Thursday, August 28, 2014

4.4. Fools Seldom Differ

DoD congratulates Jungard on acquiring
the guild's second Shadowmourne,
Icecrown Citadel

Number Two

It was time to celebrate. Spell effects filled the screen as guildies hopped like freaks or knelt in nerdy honor, paying respect to DoD's second Shadowmourne. For once, I was satisfied with my decision. Months earlier, it came down to Jungard or Crasian, and Jungard's long, patient wait from promotion to prominence was over. The warrior that Annihilation took a chance on, that fateful day back in The Burning Crusade, had come far. Today, we celebrated him. Jungard proudly wielded the frozen axe, and assured me that my short-lived days of dominating the melee meters were about to end.

I felt a strong kinship with Jungard; we both believed in the value of effort. In his early raids with the guild, he never once demonstrated fatigue, insolence, or rage. Jungard was every bit enthusiastic to participate, whether it was the first attempt on Illidan, or the forty-first. When I reflect on my guild, wondering why everything went the way that it did, I can't help but feel a certain extra bond to the guildies that predated Wrath of the Lich King.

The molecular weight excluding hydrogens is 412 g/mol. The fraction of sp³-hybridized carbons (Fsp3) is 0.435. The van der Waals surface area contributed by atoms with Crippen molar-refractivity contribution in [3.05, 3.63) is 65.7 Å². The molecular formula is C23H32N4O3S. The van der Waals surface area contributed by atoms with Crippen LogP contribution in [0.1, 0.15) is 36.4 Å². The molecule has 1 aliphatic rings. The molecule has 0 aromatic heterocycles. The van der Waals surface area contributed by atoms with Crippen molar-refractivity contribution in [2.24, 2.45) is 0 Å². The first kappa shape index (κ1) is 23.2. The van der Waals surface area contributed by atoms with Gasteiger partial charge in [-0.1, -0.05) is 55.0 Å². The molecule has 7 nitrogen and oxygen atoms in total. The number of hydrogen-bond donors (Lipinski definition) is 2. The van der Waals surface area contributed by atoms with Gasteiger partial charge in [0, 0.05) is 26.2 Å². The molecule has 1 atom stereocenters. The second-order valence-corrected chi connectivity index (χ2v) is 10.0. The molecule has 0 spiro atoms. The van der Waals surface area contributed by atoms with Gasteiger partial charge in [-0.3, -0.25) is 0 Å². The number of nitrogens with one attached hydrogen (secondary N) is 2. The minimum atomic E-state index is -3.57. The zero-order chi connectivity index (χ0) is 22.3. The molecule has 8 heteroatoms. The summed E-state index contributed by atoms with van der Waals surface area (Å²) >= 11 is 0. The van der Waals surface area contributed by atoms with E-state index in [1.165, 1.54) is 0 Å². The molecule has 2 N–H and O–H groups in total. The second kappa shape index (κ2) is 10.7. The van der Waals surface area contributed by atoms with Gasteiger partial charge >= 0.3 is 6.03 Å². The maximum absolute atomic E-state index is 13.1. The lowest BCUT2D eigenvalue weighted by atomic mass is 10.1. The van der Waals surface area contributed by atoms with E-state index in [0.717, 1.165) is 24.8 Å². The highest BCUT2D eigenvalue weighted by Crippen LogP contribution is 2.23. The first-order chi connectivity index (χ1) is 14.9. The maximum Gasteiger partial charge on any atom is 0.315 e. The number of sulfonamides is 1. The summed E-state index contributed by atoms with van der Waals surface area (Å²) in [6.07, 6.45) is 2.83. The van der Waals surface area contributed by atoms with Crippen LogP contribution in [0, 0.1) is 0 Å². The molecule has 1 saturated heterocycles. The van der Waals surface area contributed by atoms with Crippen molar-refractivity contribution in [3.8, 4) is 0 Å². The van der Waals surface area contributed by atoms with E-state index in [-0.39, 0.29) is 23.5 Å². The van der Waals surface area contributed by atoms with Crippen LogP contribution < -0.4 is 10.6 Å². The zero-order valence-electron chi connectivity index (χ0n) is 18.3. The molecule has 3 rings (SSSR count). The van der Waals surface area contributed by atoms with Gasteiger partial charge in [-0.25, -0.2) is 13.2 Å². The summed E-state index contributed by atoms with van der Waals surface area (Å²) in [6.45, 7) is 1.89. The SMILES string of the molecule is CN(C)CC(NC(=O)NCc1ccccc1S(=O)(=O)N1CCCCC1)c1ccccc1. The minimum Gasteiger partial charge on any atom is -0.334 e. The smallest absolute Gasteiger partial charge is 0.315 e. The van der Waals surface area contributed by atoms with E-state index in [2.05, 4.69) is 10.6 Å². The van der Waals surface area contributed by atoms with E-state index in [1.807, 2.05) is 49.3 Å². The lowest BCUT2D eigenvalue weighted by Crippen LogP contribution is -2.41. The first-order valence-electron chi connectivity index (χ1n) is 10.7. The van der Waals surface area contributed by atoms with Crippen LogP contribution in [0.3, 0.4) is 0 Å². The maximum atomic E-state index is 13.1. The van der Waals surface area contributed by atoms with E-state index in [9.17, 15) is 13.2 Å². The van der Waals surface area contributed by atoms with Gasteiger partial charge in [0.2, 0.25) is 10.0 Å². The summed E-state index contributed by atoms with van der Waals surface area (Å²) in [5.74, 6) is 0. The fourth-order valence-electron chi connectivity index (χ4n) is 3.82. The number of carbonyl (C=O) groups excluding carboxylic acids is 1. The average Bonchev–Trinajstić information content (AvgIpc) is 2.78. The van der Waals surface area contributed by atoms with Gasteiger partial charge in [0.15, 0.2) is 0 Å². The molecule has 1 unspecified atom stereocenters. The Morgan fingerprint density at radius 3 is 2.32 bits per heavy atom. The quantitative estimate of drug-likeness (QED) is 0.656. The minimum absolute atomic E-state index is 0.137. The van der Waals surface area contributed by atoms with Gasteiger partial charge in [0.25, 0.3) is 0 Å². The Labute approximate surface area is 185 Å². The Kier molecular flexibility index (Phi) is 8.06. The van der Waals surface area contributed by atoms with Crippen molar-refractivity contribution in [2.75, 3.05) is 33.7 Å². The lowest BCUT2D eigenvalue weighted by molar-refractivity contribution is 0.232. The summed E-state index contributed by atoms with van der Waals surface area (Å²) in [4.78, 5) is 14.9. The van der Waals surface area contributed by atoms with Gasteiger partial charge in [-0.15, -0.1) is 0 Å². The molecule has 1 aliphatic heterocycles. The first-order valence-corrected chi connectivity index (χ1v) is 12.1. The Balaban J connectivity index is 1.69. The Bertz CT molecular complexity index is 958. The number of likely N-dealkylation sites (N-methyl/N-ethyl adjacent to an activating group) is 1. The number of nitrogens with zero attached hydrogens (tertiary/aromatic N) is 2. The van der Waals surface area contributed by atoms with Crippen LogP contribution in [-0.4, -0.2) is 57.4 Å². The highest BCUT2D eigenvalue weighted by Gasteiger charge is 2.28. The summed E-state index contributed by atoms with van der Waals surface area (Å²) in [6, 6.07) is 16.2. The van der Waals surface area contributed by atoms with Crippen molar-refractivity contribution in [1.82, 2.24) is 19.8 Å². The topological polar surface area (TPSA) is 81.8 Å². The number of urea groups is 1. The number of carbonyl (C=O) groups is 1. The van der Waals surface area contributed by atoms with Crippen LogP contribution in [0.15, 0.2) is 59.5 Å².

They knew the meaning of difficult.

Jungard's ideology transcended WoW. He erred on the side of treating people with kindness and respect and watched his words carefully; he knew how easily a lack of context could so ruthlessly corrupt a simple message's intent. Jungard took care to consider people's feelings, even if discussing unquestionable math -- a topic people still felt the need to interpret. It's easy to tell someone they suck. With all things he approached in the guild and in life, Jungard preferred not to take the easy way out.

Having an officer that thought as I did worked wonders for DoD leadership -- trust came much more easily, felt natural. I felt relieved to have him in charge while I was away. In a game of cretins perpetually brofisting each other, Jungard's attention to social skills was a rarity that few awkward gamers could claim. And his hard-working ethic translated from the real world into WoW, demonstrated by his exceedingly high damage and constant focus to improve. Jungard didn't tell people how to play...that wasn't his style. His was more of a set of friendly suggestions, things to try, interesting facts to point out. He humbled me, in both his treatment of the guild and how he inspired the 25-Man progression team to accomplish great things.